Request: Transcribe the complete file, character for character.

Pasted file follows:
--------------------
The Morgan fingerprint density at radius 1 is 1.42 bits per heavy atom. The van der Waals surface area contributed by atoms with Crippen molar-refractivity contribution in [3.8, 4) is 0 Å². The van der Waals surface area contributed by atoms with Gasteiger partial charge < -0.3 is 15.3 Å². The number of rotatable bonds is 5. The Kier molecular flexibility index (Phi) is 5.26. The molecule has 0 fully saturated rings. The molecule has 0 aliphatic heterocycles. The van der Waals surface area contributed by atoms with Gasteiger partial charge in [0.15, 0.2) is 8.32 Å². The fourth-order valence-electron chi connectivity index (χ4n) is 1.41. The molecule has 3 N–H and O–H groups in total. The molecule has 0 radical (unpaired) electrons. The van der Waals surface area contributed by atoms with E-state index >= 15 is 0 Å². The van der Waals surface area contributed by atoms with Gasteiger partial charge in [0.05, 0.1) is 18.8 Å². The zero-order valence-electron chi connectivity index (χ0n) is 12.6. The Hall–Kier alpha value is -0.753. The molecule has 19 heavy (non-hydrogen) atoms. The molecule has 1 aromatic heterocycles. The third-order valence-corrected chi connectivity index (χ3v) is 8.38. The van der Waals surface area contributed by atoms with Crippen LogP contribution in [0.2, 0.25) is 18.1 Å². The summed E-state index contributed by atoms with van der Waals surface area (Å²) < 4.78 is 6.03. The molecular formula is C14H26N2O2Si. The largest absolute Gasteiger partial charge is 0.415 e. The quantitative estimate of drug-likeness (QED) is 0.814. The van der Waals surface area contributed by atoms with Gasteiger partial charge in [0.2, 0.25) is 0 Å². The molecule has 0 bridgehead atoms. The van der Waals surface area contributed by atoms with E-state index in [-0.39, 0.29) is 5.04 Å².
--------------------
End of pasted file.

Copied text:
The Morgan fingerprint density at radius 1 is 1.42 bits per heavy atom. The van der Waals surface area contributed by atoms with Crippen molar-refractivity contribution in [3.8, 4) is 0 Å². The van der Waals surface area contributed by atoms with Gasteiger partial charge < -0.3 is 15.3 Å². The number of rotatable bonds is 5. The Kier molecular flexibility index (Phi) is 5.26. The molecule has 0 fully saturated rings. The molecule has 0 aliphatic heterocycles. The van der Waals surface area contributed by atoms with Gasteiger partial charge in [0.15, 0.2) is 8.32 Å². The fourth-order valence-electron chi connectivity index (χ4n) is 1.41. The molecule has 3 N–H and O–H groups in total. The molecule has 0 radical (unpaired) electrons. The van der Waals surface area contributed by atoms with E-state index >= 15 is 0 Å². The van der Waals surface area contributed by atoms with Gasteiger partial charge in [0.05, 0.1) is 18.8 Å². The zero-order valence-electron chi connectivity index (χ0n) is 12.6. The Hall–Kier alpha value is -0.753. The molecule has 19 heavy (non-hydrogen) atoms. The molecule has 1 aromatic heterocycles. The third-order valence-corrected chi connectivity index (χ3v) is 8.38. The van der Waals surface area contributed by atoms with Crippen LogP contribution in [0.2, 0.25) is 18.1 Å². The summed E-state index contributed by atoms with van der Waals surface area (Å²) < 4.78 is 6.03. The molecular formula is C14H26N2O2Si. The largest absolute Gasteiger partial charge is 0.415 e. The quantitative estimate of drug-likeness (QED) is 0.814. The van der Waals surface area contributed by atoms with Gasteiger partial charge in [0.2, 0.25) is 0 Å². The molecule has 0 bridgehead atoms. The van der Waals surface area contributed by atoms with E-state index in [-0.39, 0.29) is 5.04 Å².